from Wiktionary, Creative Commons Attribution/Share-Alike License.

  • noun One of a tribe of South American Indians of eastern Brazil.


from Wiktionary, Creative Commons Attribution/Share-Alike License

Portuguese botoque, "plug", in allusion to the wooden disks worn in their lips and ears.


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  • [Illustration] _Lambeth Larrikin_ (_in a pasteboard "pickelhaube," and a false nose, thoughtfully, to BATTERSEA BILL, who is wearing an old grey chimney-pot hat, with the brim uppermost, and a tow wig, as they contemplate a party of Botocudo natives_).

    Punch, or the London Charivari, Volume 101, August 8, 1891 Various

  • I bend over the learned page pensively, and I seem to see a Botocudo Professor—though not high ‘in the social scale, ’ they may have such things—visiting Cambridge on the last night of the Lent races and reporting of its inhabitants as follows: They pay scant heed to their chiefs: they live only for their immediate bodily needs, and take small thought for the morrow.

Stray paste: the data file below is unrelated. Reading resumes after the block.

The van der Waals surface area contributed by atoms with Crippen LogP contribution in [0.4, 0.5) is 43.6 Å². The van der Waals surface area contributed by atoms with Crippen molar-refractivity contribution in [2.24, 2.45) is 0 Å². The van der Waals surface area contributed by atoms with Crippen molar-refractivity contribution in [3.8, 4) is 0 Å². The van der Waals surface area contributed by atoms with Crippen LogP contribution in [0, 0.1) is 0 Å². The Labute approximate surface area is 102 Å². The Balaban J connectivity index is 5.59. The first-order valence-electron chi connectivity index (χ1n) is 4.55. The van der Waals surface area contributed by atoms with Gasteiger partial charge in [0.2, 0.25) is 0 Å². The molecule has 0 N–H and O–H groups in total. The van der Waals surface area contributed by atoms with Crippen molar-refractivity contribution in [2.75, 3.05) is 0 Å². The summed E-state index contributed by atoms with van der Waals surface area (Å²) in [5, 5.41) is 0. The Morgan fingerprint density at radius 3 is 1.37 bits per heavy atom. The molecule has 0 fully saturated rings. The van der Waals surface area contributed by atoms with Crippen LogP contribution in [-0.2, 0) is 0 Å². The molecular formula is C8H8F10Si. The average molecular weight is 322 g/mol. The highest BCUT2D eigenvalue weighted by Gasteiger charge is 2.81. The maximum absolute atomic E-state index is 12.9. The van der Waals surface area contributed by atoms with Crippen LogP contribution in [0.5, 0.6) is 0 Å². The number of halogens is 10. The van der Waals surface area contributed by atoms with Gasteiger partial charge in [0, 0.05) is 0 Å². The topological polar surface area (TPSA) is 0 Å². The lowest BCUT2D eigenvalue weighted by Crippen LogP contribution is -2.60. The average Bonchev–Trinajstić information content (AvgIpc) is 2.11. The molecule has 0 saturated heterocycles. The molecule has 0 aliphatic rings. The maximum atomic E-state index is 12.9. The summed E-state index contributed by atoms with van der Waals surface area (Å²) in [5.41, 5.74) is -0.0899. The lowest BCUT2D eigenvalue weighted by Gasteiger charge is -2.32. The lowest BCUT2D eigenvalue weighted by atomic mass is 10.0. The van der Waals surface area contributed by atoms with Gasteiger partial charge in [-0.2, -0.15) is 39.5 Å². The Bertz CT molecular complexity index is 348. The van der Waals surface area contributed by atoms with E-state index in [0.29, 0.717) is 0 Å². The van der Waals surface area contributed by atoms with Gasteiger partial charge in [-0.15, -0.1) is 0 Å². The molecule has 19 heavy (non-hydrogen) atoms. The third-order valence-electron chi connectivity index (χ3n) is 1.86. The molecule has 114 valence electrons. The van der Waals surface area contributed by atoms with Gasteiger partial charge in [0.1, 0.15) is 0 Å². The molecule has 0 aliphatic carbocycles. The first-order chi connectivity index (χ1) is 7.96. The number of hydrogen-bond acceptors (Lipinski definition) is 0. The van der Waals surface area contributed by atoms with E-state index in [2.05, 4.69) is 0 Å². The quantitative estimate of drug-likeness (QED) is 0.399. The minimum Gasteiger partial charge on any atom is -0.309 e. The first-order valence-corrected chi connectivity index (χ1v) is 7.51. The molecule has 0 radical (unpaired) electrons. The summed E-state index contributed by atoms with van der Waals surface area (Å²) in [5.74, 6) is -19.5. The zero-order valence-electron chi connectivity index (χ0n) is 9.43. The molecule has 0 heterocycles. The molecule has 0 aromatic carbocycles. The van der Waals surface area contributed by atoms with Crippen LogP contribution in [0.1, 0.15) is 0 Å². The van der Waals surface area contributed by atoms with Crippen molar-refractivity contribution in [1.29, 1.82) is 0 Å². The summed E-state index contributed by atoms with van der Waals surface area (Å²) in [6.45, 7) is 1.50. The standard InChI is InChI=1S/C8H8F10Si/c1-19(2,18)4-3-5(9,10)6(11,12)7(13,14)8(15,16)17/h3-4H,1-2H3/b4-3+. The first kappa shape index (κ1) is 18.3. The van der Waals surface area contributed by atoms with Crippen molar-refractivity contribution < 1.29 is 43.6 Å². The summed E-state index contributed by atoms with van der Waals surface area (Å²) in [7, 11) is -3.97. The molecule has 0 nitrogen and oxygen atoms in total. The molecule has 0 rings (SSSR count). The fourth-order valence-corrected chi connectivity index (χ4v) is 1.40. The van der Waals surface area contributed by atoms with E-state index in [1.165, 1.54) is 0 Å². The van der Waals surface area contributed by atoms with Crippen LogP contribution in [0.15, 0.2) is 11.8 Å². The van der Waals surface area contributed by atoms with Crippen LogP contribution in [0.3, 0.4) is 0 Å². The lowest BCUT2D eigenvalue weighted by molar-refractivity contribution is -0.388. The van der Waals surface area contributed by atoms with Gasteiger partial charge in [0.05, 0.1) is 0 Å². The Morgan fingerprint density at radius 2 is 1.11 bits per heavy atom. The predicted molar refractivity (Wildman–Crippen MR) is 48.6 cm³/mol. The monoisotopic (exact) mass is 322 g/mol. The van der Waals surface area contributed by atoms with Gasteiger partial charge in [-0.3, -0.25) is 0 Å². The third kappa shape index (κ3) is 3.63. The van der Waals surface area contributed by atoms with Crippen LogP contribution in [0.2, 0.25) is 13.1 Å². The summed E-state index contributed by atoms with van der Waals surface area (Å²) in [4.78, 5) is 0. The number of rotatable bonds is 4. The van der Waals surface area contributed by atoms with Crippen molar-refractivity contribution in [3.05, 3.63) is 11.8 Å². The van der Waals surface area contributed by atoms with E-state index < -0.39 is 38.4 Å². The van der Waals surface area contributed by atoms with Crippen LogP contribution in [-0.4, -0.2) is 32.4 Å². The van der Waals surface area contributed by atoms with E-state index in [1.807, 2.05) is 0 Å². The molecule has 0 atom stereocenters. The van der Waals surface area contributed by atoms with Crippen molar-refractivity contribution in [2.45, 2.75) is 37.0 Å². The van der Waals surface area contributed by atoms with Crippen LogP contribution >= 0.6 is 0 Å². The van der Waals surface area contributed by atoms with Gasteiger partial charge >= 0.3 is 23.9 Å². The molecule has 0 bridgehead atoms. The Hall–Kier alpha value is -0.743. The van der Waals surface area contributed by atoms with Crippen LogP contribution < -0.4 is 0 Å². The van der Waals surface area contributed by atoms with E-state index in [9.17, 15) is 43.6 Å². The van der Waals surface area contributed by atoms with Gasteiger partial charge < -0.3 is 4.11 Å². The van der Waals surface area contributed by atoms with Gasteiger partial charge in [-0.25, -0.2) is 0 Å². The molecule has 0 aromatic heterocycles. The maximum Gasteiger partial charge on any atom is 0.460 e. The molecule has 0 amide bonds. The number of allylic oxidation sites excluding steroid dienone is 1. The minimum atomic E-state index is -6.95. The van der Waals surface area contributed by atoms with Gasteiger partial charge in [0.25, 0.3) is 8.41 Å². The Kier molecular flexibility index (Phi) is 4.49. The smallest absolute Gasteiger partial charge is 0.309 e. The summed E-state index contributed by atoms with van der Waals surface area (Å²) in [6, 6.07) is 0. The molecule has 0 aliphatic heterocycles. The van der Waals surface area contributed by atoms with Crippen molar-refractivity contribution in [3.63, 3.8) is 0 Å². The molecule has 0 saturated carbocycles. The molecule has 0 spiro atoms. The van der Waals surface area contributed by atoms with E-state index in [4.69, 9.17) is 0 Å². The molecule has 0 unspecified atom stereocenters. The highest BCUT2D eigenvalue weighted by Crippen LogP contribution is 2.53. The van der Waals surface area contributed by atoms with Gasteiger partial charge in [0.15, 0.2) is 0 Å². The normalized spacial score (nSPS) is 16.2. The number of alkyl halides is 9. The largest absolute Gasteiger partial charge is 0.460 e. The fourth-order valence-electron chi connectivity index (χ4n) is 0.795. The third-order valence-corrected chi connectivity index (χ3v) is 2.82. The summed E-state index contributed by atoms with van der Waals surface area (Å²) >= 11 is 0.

IV. Children’s Reading (II) 1920

  • Cannibalism prevailed over a large portion of the continent, especially among the Botocudo, Guaraní, and others of the

    The Catholic Encyclopedia, Volume 7: Gregory XII-Infallability 1840-1916 1913

  • Botocudo Professor -- though not high 'in the social scale,' they may have such things -- visiting Cambridge on the last night of the

    On The Art of Reading Arthur Thomas Quiller-Couch 1903

  • I added a Tattooed Man to my exhibition and a Two-headed Snake, also a White-eyed Botocudo, who played the guitar, and a pair of Siamese Twins, who were fired out of a double-barrelled cannon, and then did the lofty trapeze business.

    Much Darker Days Andrew Lang 1878

  • S. A._, 284, 274) saw the marks of violence on many of the Botocudo women, and he says the men reserved for themselves the beautiful plumes of birds, leaving to the women such ornaments as pig's claws, berries, and monkey's teeth.

    Primitive Love and Love-Stories Henry Theophilus Finck 1890

  • A Botocudo hunter grates the eggs of an alligator together, when he finds them on the bank, and so entices the mother. [

    Folkways A Study of the Sociological Importance of Usages, Manners, Customs, Mores, and Morals William Graham Sumner 1875


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